A General practitioner (GP), also known as a family physician (FP), is a medical doctor who provides primary care. The term is commonly used in the United Kingdom and certain Commonwealth nations, whereas "physician" typically denotes specialists in non-Commonwealth countries.
Roles and Responsibilities
GPs/FPs treat a wide array of acute and chronic illnesses, catering to both genders and all age groups. They play a pivotal role in health education and preventative care, aiming to improve the overall health status of the community they serve.
Some GPs/FPs extend their care to hospitalized patients, perform minor surgical procedures, and provide obstetrics services. These additional services may vary based on the healthcare system of the respective country, additional qualifications of the GP, and the needs of the patients.
Education and Training
The training to become a GP/FP varies globally. Typically, it includes a bachelor's degree in medicine, followed by postgraduate training in general practice. In certain jurisdictions, GPs/FPs are encouraged to acquire further specializations in areas such as women's health, mental health, or geriatrics.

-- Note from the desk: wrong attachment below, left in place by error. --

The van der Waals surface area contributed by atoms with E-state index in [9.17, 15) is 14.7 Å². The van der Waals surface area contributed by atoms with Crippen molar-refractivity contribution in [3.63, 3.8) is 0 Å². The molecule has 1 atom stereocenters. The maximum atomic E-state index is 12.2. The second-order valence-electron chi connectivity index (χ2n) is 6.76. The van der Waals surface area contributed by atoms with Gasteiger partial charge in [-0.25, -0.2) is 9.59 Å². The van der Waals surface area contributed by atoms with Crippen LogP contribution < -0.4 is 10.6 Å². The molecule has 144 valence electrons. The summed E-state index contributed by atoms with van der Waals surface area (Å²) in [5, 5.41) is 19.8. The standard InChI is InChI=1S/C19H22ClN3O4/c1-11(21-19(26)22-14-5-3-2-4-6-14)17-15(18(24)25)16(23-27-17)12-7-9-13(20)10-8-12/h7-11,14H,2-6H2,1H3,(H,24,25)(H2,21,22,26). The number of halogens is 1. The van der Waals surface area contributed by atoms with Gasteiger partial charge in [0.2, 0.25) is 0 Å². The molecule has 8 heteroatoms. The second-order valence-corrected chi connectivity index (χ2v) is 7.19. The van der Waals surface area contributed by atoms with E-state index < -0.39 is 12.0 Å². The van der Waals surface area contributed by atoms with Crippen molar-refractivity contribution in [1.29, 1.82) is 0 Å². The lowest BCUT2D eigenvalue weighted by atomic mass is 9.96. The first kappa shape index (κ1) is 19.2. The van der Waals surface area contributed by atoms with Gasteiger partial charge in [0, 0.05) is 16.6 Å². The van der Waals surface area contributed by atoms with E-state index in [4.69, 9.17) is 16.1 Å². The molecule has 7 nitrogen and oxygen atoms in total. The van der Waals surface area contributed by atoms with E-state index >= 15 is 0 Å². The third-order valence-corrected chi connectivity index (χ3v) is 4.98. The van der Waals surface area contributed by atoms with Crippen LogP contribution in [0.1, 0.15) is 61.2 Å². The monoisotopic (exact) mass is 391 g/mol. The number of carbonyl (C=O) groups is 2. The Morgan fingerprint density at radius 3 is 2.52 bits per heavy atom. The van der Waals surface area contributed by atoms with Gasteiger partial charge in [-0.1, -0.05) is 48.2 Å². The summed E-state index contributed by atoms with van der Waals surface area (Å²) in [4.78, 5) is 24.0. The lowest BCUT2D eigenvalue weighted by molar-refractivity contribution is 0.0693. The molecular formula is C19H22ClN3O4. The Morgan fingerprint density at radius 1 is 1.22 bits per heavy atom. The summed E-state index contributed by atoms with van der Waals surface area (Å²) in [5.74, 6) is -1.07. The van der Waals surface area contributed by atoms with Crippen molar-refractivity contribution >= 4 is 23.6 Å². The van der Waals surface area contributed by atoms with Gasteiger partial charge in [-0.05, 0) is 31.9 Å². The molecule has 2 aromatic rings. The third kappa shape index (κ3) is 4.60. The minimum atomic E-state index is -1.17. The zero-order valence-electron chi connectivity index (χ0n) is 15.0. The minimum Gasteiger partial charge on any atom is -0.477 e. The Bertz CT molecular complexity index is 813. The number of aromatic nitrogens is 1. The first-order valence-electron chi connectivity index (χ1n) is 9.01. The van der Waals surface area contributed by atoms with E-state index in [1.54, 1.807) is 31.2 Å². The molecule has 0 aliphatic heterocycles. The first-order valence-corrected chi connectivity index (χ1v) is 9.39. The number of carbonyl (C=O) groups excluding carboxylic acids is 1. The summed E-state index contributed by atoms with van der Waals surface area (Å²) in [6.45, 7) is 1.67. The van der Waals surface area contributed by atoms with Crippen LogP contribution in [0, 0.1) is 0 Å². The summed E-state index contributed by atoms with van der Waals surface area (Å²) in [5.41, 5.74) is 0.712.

Challenges and Opportunities
The role of the GP/FP is evolving in the face of changing global health trends, advances in healthcare technology, and shifts in patient expectations. GPs/FPs today are required to manage an increasingly complex patient demographic, often with multiple chronic conditions.
- The Shipman Enquiry
- American Board of Family Medicine
- Family Doctor- Online information on health
- American Academy of Family Physicians
- GPs’ Qualification Royal College of General Practitioners RCGP UK
- GP Careers Forum
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